Dr. Liping Tang, bioengineering chair and professor at UT Arlington, and Dr. Joseph Borrelli, chair of orthopedics at Texas Health Arlington Memorial Hospital, are working together to solve the problem of healing bone fractures and augmenting bone growth after osteomyelitis. The gold-standard current means of repairing (for example) a complex tibia fracture is to remove a piece of the iliac crest and place it in the defect either alone or with a combination of proteins to encourage new bone growth. This grafting procedure, known as autologous bone grafting, has a 25% complication rate. Drs. Tang and Borrelli are looking to curtail this rate and reduce medical costs by eliminating this technique and replacing it with their newly-developed technique. “In the future, a physician will be able to inject the scaffolding material with the ideal protein into the area where the patient’s bone needs to grow or repair, and the patient’s cells will never have to leave the body,” said Dr. Borelli in a news release. “It will cut down on cost. It will cut down on surgery time. It will enhance patient comfort, too.”
The new technique, detailed in the journal PLoS ONE, may at first seem similar to previous work involving autologous bone repair. A poly (l-lactic acid) (PLLA) scaffold, bone morphogenetic protein-2 (BMP-2), and cells were combined and assessed for bone production in mice. But what makes this work unique is the source of the cells: the mouse’s own peritoneal cells. This idea stemmed from previous observations of ectopic ossification of the peritoneum following traumatic splenic rupture or peritonitis: it seemed as though mesenchymal stem cells recruited to the site of inflammation differentiated into osteolineage cells.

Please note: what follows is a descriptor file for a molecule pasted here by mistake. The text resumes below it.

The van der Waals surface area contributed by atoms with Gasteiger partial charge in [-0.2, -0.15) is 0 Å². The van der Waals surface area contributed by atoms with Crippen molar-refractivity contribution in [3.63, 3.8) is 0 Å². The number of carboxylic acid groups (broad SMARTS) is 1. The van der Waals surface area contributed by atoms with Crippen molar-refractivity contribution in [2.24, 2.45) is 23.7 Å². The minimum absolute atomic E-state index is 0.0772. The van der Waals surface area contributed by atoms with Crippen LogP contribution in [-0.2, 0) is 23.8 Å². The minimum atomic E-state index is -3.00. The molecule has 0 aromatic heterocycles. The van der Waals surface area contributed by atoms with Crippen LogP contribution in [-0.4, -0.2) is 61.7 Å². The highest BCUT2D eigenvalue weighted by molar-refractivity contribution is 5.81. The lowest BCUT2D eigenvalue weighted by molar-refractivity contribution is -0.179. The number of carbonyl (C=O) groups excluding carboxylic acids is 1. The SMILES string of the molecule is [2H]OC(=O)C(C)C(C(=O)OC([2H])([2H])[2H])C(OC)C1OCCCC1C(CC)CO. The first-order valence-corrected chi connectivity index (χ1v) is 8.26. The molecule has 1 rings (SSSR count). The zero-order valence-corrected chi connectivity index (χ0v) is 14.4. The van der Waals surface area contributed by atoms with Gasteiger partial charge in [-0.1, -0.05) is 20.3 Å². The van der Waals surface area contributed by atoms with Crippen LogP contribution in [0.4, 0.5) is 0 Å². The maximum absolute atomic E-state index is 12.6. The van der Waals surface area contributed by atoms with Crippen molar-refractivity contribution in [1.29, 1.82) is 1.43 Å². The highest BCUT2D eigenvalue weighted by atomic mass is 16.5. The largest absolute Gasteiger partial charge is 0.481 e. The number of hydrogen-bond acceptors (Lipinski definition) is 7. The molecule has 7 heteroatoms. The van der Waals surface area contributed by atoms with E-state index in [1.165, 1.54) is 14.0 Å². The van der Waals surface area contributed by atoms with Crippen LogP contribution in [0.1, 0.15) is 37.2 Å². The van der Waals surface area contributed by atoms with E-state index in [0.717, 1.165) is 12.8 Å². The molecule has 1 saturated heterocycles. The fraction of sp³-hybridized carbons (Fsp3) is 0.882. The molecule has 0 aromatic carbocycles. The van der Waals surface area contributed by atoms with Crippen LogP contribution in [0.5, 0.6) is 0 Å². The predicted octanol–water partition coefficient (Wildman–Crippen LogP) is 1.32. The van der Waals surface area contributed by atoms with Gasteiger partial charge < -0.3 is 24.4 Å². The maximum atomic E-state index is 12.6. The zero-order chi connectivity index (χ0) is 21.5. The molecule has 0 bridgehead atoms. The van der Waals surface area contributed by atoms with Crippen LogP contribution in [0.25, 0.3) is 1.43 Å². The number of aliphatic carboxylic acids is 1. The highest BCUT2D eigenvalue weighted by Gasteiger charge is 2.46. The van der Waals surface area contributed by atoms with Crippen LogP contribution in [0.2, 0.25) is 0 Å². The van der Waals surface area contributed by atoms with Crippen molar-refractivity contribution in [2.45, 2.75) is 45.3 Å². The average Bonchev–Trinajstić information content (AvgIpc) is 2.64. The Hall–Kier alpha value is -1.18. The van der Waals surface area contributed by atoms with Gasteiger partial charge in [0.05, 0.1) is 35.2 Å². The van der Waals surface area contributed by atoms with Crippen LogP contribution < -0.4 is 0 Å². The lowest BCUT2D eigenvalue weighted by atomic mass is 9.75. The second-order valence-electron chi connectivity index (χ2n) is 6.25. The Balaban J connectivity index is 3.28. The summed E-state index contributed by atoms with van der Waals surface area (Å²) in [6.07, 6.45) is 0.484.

To exploit this observation, the research team characterized peritoneal fluid cells and subsequently placed them in PLLA scaffolds. These scaffolds, as well as cell-free scaffolds, were placed in the peritoneum of mice and resected after 6 hours and after 2, 6, and 12 weeks of growth. Significant levels of osteogenic proteins and mineralization were evident in both types of scaffolds, indicating the ability of peritoneum-derived cells to produce bone. “This research will help us to formalize a specific type of scaffolding mixture that could eliminate the use of current bone grafting techniques,” concluded Dr. Borrelli.
This innovative research was made possible by the team’s strong collaboration. “Partners like Texas Health Arlington Memorial keep our researchers focused on goals that will help people,” said Khosrow Behbehani, dean of the UT Arlington College of Engineering. “The work by Dr. Tang and Dr. Borrelli holds the promise of a medical advancement that can save patients time and money and improve treatment.” Added Kirk King, president of Texas Health Arlington Memorial, “We couldn’t think of a better collaborative project to be a part of. By working with talented individuals at UT Arlington, we’re helping advance science with the ultimate goal of enhancing health care to improve an individual’s quality of life. It’s a challenging task but one we’ll be honored to see come to fruition.” Funding from the hospital also enabled this research, as well as other clinically relevant projects. The team believes their new technique involving a scaffold and peritoneum-derived cells could become a future outpatient procedure.